With his future quite possibly sealed last weekend at Camden Yards but games still to be played and nothing publicly settled about his job status, Showalter treated the season finale Sunday like any other game, preparing that makeshift Orioles team to play the Houston Astros the same way he did when the two teams met in April, a whole season ahead for each.
"It was business right until the end," first baseman Trey Mancini said, indicating Showalter’s public reluctance to acknowledge the emotion of his circumstance Sunday matched what he did with his players in private. "From Game 1 to Game 162, even the last game, it just kind of felt like any other game and other day. He doesn't really break character too much, if you will."
As the Orioles and Showalter part ways at the end of a 115-loss season, as clear a consequence as any for the underperformance even as his contract expired, Orioles players said the manager who oversaw that collapse was the same who led them to three playoff appearances in five years from 2012 to 2016, for better or worse.
On his own likely last weekend in an Orioles uniform, center fielder Adam Jones said Showalter brought an air of accountability to the team, didn't take excuses and let professionals be just that. A manager who prided himself on preparation built a team that succeeded, and, at the club’s best, that's what stood out to the players he oversaw.
"The preparation and the caliber of the work that went on behind the scenes was pretty exceptional, especially when we did some of our advanced scouting,” veteran outfielder/designated hitter Mark Trumbo said. “Quite a bit of the work that went on behind the scenes would kind of be filtered down to the players in a way that was easily understandable. I always felt like that the end of some of those things, we came away having a very good understanding of what we were going up against the strengths and weakness of the opposition and what we'd need to succeed."
That trickled down all the way through the organization, Mancini said.
"I think he did a good job of instilling that in the minor league coaches, too," Mancini said. "That came from here. Every team that you came up on was run in a similar way, and you knew hat you had to do when you got to the majors. You kind of get thrown into the fire, but in a good way. I think he had a good line of communication with all the managers and coaches in the minors, getting us ready to play at that level.
"It's kind of an unsaid thing. You won't get too many pump-up speeches or anything, but you just know he expects you to get your business done and he trusts you to do it. He does a great job of running a team."
Many others felt the same way. Former utility infielder Ryan Flaherty said in a text message that there’s “not a person I respect more in the game than him.”
Trumbo said part of that is putting players in a position to succeed, especially when they arrive. Showalter has taken the likes of Steve Pearce and Delmon Young off the scrap heap and put them in places to thrive. He'd honor platoon splits so as to let newcomers get off to a good feeling, and let them play their best positions to see what they offer, regardless of outside opinions.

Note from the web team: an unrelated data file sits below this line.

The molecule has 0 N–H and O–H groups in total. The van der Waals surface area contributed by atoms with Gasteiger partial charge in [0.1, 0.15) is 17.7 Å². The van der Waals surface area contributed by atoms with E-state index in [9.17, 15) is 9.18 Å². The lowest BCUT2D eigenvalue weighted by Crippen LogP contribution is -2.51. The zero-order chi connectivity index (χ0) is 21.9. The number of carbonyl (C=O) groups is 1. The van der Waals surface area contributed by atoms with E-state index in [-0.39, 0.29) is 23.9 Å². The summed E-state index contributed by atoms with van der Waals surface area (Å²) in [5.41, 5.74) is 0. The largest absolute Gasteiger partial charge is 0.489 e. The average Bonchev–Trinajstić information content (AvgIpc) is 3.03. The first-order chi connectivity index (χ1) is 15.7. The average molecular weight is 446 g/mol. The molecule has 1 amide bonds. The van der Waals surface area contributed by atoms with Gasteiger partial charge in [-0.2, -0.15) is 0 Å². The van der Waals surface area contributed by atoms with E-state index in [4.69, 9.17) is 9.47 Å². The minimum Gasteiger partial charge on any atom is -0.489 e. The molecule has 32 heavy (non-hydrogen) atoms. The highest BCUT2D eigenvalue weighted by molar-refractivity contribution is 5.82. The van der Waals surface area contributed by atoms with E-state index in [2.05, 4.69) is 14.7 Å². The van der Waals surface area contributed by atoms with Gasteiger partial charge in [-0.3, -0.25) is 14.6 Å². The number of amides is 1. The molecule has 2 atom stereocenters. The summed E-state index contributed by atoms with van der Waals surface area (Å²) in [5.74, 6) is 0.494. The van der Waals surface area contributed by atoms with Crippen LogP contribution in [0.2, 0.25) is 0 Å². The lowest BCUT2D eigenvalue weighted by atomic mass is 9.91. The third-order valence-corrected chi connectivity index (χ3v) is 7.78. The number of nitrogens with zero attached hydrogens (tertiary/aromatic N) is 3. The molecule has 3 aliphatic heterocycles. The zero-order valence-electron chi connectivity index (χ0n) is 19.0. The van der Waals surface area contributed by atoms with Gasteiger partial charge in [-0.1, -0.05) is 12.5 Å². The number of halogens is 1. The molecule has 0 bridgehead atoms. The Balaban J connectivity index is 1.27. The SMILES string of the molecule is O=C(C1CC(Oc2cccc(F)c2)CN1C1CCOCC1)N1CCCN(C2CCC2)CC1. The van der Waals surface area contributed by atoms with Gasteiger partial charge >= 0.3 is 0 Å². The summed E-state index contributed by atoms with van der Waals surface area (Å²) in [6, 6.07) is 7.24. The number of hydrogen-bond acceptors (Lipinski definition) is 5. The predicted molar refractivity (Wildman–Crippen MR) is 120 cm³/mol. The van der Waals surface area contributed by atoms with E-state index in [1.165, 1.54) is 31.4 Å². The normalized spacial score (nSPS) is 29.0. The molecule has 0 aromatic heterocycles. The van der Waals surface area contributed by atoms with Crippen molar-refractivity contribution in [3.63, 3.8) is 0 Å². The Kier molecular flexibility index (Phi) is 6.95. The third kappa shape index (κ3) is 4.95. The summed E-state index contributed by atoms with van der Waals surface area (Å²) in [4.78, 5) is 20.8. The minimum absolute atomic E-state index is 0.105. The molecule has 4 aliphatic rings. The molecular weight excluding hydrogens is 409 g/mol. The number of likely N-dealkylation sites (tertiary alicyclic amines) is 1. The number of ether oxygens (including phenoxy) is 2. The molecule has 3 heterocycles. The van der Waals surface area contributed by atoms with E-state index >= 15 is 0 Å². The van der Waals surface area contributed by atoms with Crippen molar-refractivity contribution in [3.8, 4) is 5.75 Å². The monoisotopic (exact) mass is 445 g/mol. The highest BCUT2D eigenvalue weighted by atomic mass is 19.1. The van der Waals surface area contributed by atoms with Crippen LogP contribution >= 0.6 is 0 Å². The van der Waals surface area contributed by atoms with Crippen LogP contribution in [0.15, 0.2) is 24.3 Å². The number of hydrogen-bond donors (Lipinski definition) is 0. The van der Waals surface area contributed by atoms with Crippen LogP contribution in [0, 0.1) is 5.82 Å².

"I know there was a lot of work put into trying to get the right people, and I think that over the years, him and [executive vice president Dan Duquette, who the club also parted ways with Wednesday] and others have been very effective in getting guys that were maybe a little under the radar who they saw a lot of potential in," Trumbo said. "Going back to '16, so far my fondest memory and our most successful year, for that matter, I think if you look at a lot of guys on that team, there was a lot of experience, a lot of quality people in general, and I think Buck did an excellent job of putting us out in the best possible place to succeed on the field. I think everyone was in the right spot when they needed to be, and as a player that's all you can ask. You want to be in a position you have a relative comfort level in and know that there's a lot of thought being put in it, and people have confidence that you belong out there."
Left-hander Richard Bleier was one of the last success stories to come through the Duquette/Showalter era. A waiver claim in spring training in 2017, Duquette targeted him with input from Showalter and his staff. He had a 1.97 ERA over two seasons with the club before a lat tear this year, but in the interim, worked his way into a trusted role in Showalter’s bullpen in a way that many before him did — by simply going out and performing. That’s all Showalter asked, he said.
“I think people can say whatever they want, but it's what you do,” Bleier said. “Actions speak louder than words. So, when you see them calling up guys like me, for instance. I was 30 at the time with 23 innings in the big leagues. I think that gives people the idea that they really are going to give guys deserving of an opportunity an opportunity. It doesn't matter who you are or what you are. If you can prove that you can do it, we're going to see if you can. …
“In my situation where I got DFA’ed [designated for assignment] by the Yankees, that was Dan and Buck that claimed me,” Bleier said. “It's a little sad that they're going. We understand that it's a business, and you wonder, what if the next person coming in isn't as opportunistic?”